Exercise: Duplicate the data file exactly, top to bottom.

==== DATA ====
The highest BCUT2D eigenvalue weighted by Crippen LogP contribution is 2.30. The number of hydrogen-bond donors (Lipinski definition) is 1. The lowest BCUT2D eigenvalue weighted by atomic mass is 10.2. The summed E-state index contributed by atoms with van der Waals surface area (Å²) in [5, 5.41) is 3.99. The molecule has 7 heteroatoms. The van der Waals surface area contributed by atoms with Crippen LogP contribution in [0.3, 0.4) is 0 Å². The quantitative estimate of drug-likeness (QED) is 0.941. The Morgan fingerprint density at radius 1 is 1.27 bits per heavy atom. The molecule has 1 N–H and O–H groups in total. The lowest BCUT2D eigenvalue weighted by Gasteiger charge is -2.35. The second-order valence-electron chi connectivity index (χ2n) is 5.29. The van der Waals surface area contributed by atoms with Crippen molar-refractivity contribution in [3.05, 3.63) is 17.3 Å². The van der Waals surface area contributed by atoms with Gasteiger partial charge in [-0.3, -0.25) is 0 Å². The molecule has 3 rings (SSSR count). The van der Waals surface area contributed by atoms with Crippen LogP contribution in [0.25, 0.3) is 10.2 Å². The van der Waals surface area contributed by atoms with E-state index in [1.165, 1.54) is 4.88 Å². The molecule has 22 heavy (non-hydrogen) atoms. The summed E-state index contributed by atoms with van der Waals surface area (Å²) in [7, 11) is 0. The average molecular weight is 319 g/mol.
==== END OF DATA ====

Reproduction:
The highest BCUT2D eigenvalue weighted by Crippen LogP contribution is 2.30. The number of hydrogen-bond donors (Lipinski definition) is 1. The lowest BCUT2D eigenvalue weighted by atomic mass is 10.2. The summed E-state index contributed by atoms with van der Waals surface area (Å²) in [5, 5.41) is 3.99. The molecule has 7 heteroatoms. The van der Waals surface area contributed by atoms with Crippen LogP contribution in [0.3, 0.4) is 0 Å². The quantitative estimate of drug-likeness (QED) is 0.941. The Morgan fingerprint density at radius 1 is 1.27 bits per heavy atom. The molecule has 1 N–H and O–H groups in total. The lowest BCUT2D eigenvalue weighted by Gasteiger charge is -2.35. The second-order valence-electron chi connectivity index (χ2n) is 5.29. The van der Waals surface area contributed by atoms with Crippen molar-refractivity contribution in [3.05, 3.63) is 17.3 Å². The van der Waals surface area contributed by atoms with Gasteiger partial charge in [-0.3, -0.25) is 0 Å². The molecule has 3 rings (SSSR count). The van der Waals surface area contributed by atoms with Crippen LogP contribution in [0.25, 0.3) is 10.2 Å². The van der Waals surface area contributed by atoms with E-state index in [1.165, 1.54) is 4.88 Å². The molecule has 22 heavy (non-hydrogen) atoms. The summed E-state index contributed by atoms with van der Waals surface area (Å²) in [7, 11) is 0. The average molecular weight is 319 g/mol.